3 Takeaways from Dean Karnazes’ 153-Mile Race from Athens to Sparta
Sometimes leading a business can feel like running a marathon. That’s especially true when our goals seem ambitious, daunting, and a long way off. What could the sport of running teach us about reaching the finish line?
I’ve been a fan of Dean Karnazes ever since I read his book, Ultramarathon Man several years ago. His story inspired me to run my first half marathon. So I eagerly devoured his newest, The Road to Sparta, which tells the story of history’s first marathon.
Some of us know the popular version of the story. After the Athenians defeated Persian invaders at the battle of Marathon 490 B.C., a messenger ran twenty-six miles to share the exciting news.
But Karnazes shares the real story, and it’s far more compelling.
The First Marathon Was How Long?
The runner, whose name was Pheidippides, actually ran more than 150 miles all the way from Athens to Sparta—and then back again—before the battle. That’s 300 miles. And Karnazes says the same runner might have run the final stretch after the victory at Marathon for a grand total of more than 325 miles!
That might sound farfetched, but Karnazes recounts the story of a British air force commander named John Foden. In 1982 he led a small group who ran the distance from Athens to Sparta in under thirty-five hours. A year later Foden cofounded a 153-mile race retracing his steps. It’s called the Spartathalon.
Karnazes ran it in 2014. As an ultramarathoner, he’d already run 350 miles nonstop. But the Spartathalon held mammoth challenges of its own, including Karnazes’ determination to run the distance with only the foods Pheidippides would have eaten: olives, figs, and cured meats.
Why would a person willingly go through something like that?
The Discomfort Advantage
“Western culture has things a little backwards right now,” Karnazes once said. “We equate comfort with happiness. And now we’re so comfortable we’re miserable. There’s no struggle in our lives.”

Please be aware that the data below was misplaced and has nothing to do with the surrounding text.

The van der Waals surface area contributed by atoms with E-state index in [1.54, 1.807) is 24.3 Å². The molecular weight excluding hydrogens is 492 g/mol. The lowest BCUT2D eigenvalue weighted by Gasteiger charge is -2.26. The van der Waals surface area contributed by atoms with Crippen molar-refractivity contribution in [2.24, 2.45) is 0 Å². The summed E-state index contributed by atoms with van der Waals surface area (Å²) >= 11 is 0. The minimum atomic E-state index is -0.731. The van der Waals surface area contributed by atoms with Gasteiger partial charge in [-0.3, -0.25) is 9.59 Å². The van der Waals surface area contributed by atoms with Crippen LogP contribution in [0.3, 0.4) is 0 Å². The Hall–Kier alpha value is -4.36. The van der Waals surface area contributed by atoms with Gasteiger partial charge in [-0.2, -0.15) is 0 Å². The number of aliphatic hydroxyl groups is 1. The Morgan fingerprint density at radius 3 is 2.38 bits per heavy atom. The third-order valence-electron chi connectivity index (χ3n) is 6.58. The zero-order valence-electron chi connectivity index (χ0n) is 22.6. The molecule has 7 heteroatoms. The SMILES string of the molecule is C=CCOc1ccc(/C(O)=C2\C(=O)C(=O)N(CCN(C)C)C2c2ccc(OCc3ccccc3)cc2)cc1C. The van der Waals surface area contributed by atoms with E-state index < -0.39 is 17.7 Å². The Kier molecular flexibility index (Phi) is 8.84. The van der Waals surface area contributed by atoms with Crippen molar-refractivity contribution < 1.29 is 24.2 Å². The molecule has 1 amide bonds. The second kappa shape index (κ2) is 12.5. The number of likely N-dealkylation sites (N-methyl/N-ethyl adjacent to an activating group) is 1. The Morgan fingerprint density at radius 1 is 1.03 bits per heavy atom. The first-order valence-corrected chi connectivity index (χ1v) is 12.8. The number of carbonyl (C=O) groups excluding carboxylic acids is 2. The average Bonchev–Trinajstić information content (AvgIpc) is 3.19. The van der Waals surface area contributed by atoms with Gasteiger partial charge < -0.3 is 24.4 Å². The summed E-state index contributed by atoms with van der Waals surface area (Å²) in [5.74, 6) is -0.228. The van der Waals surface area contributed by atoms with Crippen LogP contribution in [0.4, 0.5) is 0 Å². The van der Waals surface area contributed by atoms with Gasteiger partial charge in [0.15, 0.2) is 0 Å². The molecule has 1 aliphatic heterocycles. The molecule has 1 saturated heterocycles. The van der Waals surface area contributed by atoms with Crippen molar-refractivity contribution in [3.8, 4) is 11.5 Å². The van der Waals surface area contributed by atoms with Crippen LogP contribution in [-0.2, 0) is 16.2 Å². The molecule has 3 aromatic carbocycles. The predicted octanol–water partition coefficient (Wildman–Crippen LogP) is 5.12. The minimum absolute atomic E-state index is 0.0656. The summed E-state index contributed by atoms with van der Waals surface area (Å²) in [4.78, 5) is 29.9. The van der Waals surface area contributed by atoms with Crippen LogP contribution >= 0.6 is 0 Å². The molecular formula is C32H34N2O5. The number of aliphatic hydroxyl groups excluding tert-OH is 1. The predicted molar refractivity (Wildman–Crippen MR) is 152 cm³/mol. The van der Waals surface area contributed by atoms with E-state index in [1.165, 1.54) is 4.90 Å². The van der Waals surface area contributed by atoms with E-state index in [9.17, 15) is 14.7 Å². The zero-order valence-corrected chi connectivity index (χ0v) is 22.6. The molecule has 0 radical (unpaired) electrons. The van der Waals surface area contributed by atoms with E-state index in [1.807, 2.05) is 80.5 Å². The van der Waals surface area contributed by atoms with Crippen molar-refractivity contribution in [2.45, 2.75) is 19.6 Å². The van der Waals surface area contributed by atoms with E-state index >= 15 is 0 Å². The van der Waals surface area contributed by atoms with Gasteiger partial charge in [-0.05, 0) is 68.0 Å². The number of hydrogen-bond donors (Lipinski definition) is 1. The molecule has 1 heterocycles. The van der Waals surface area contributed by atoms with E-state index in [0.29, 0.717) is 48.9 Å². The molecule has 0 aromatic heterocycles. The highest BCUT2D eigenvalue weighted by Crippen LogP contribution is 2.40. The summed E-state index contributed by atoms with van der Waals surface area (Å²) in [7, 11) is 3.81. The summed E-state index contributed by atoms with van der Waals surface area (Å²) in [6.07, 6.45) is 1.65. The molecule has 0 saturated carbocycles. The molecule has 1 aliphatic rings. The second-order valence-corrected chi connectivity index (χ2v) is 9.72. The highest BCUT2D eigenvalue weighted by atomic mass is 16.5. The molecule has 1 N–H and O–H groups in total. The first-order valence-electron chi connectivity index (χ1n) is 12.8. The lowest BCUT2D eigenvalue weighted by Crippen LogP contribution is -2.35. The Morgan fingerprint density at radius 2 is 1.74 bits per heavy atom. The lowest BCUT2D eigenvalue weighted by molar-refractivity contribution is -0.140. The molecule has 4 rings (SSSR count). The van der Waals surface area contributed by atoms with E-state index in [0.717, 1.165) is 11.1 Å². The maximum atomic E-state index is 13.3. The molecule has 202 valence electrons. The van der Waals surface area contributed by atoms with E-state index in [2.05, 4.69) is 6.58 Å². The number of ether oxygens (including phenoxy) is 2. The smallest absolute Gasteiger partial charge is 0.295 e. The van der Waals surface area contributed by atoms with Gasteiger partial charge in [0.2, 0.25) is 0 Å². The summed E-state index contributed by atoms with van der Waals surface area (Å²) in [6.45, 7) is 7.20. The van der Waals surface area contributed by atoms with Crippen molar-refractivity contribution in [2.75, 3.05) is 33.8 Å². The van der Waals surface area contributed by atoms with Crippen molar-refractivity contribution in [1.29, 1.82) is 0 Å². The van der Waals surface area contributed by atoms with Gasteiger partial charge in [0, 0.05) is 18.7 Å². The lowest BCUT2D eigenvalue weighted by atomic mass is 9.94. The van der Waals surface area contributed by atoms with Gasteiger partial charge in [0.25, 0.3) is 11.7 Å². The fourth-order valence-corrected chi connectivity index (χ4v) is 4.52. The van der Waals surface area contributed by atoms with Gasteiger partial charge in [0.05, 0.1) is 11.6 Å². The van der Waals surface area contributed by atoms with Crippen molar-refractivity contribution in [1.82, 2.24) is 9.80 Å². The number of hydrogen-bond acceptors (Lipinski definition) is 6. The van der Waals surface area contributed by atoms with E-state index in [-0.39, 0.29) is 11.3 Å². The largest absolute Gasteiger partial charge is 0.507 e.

That observation doesn’t just apply to running. That applies to all of life, including leading our organizations. When it comes to work, comfort equals boredom.
Engagement and even happiness come when we’re gunning toward major goals. I’m talking about the kind of achievements that push us outside our comfort zone. Maybe it’s launching a new product line, starting a new career, or growing a sales channel by double digits. If staring down the goal makes you feel uneasy, you’re on the right track.
I’ve written about that before, but the Discomfort Advantage is only one of the lessons running can teach us.
3 Leadership Takeaways from an Ultramarathoner
Here are three leadership takeaways I discovered when I read The Road to Sparta:
- Leverage your unique abilities. When Karnazes was a child, he went to a basketball camp coached by the legendary John Wooden. A small kid, Karnazes struggled to get rebounds like the bigger children. But Wooden could see his spirit and gave him some advice: “Do what you can.” Instead of going for rebounds, he started playing the backcourt. And he dominated.
When we compete head-to-head as if our abilities are the same as others, we sometimes miss playing to our strengths. It’s like we tilt the playing field against ourselves. Instead, we need to focus on what makes us unique. Steve Jobs is one of the best examples of this in recent years. Apple played its own game and rose to dominance.
- Let passion outrun balance. We have to be careful that our jobs don’t dominate our lives, but there’s a natural tension in play if we really love what we do. “People speak of finding balance,” says Karnazes. “To me, that’s a misplaced ambition. If you have balance, you do everything okay. … Balance doesn’t lead to happiness—impassioned dedication to one’s life purpose does.”
What else could lead a person to run 153 miles through Greece? What else could lead an entrepreneur to do what the market believes is impossible? Balance is desirable, but it’s not the endgame. Finding and achieving your life’s purpose is.
Celebrate your wins. When we reach our goals, we need to take the appropriate time to celebrate. That’s a critical way to honor our work. But it’s also a key component of living a full life.
Hosting another run in Greece called the Navarino Challenge, Karnazes was surprised at how the townspeople came out to celebrate the winners. “These people were all willing to put aside what they were doing and join together,” he remembered, “rejoicing in the moment.”
“If we always made decisions with our heads instead of our hearts, we’d probably live much more orderly lives,” he says, “but they would much less joyous. … How many people spend their entire lives striving for something with their nose to the grindstone, only to wake up one day and realize they haven’t really lived at all?”
Trade on your unique abilities, stay fueled by passion for your work, and take time to celebrate your accomplishments. Those three takeaways might serve an athlete. But I’m confident they’ll serve leaders even more.
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